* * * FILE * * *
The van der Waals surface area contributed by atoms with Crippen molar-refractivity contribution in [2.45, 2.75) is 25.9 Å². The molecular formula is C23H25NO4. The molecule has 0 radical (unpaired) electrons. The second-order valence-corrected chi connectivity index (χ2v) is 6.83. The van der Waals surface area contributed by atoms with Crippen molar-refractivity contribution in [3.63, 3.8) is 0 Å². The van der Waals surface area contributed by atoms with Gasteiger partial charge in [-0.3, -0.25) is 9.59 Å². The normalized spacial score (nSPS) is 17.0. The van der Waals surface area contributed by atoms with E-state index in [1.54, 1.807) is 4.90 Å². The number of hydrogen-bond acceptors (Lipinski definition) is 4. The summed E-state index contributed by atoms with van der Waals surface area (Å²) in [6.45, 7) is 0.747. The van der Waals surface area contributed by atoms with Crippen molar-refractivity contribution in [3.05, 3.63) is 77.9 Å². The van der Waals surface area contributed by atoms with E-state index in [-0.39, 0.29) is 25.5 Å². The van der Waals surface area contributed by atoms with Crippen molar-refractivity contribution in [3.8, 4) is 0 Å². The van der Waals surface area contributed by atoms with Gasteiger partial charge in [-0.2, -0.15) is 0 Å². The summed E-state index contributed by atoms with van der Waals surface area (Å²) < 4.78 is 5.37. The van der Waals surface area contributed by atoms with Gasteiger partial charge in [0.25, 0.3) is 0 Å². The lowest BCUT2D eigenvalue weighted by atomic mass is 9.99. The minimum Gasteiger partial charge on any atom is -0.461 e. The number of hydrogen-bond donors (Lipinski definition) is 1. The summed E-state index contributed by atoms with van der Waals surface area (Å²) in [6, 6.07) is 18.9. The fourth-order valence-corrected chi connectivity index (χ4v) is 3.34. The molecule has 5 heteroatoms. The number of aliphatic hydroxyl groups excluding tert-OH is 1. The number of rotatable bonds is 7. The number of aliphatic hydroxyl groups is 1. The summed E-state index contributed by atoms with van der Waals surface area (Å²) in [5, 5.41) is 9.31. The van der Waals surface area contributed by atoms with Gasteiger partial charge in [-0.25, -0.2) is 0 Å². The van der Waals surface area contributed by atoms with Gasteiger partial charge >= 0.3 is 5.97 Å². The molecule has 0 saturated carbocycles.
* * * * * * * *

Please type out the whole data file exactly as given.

The van der Waals surface area contributed by atoms with Crippen molar-refractivity contribution in [2.45, 2.75) is 25.9 Å². The molecular formula is C23H25NO4. The molecule has 0 radical (unpaired) electrons. The second-order valence-corrected chi connectivity index (χ2v) is 6.83. The van der Waals surface area contributed by atoms with Crippen molar-refractivity contribution in [3.63, 3.8) is 0 Å². The van der Waals surface area contributed by atoms with Gasteiger partial charge in [-0.3, -0.25) is 9.59 Å². The normalized spacial score (nSPS) is 17.0. The van der Waals surface area contributed by atoms with E-state index in [1.54, 1.807) is 4.90 Å². The number of hydrogen-bond acceptors (Lipinski definition) is 4. The summed E-state index contributed by atoms with van der Waals surface area (Å²) in [6.45, 7) is 0.747. The van der Waals surface area contributed by atoms with Crippen molar-refractivity contribution in [3.05, 3.63) is 77.9 Å². The van der Waals surface area contributed by atoms with E-state index in [-0.39, 0.29) is 25.5 Å². The van der Waals surface area contributed by atoms with Crippen molar-refractivity contribution in [3.8, 4) is 0 Å². The van der Waals surface area contributed by atoms with Gasteiger partial charge in [-0.2, -0.15) is 0 Å². The summed E-state index contributed by atoms with van der Waals surface area (Å²) < 4.78 is 5.37. The van der Waals surface area contributed by atoms with Gasteiger partial charge in [0.25, 0.3) is 0 Å². The lowest BCUT2D eigenvalue weighted by atomic mass is 9.99. The minimum Gasteiger partial charge on any atom is -0.461 e. The number of hydrogen-bond donors (Lipinski definition) is 1. The summed E-state index contributed by atoms with van der Waals surface area (Å²) in [6, 6.07) is 18.9. The fourth-order valence-corrected chi connectivity index (χ4v) is 3.34. The molecule has 5 heteroatoms. The number of aliphatic hydroxyl groups excluding tert-OH is 1. The number of rotatable bonds is 7. The number of aliphatic hydroxyl groups is 1. The summed E-state index contributed by atoms with van der Waals surface area (Å²) in [5, 5.41) is 9.31. The van der Waals surface area contributed by atoms with Gasteiger partial charge in [-0.25, -0.2) is 0 Å². The van der Waals surface area contributed by atoms with Gasteiger partial charge >= 0.3 is 5.97 Å². The molecule has 0 saturated carbocycles.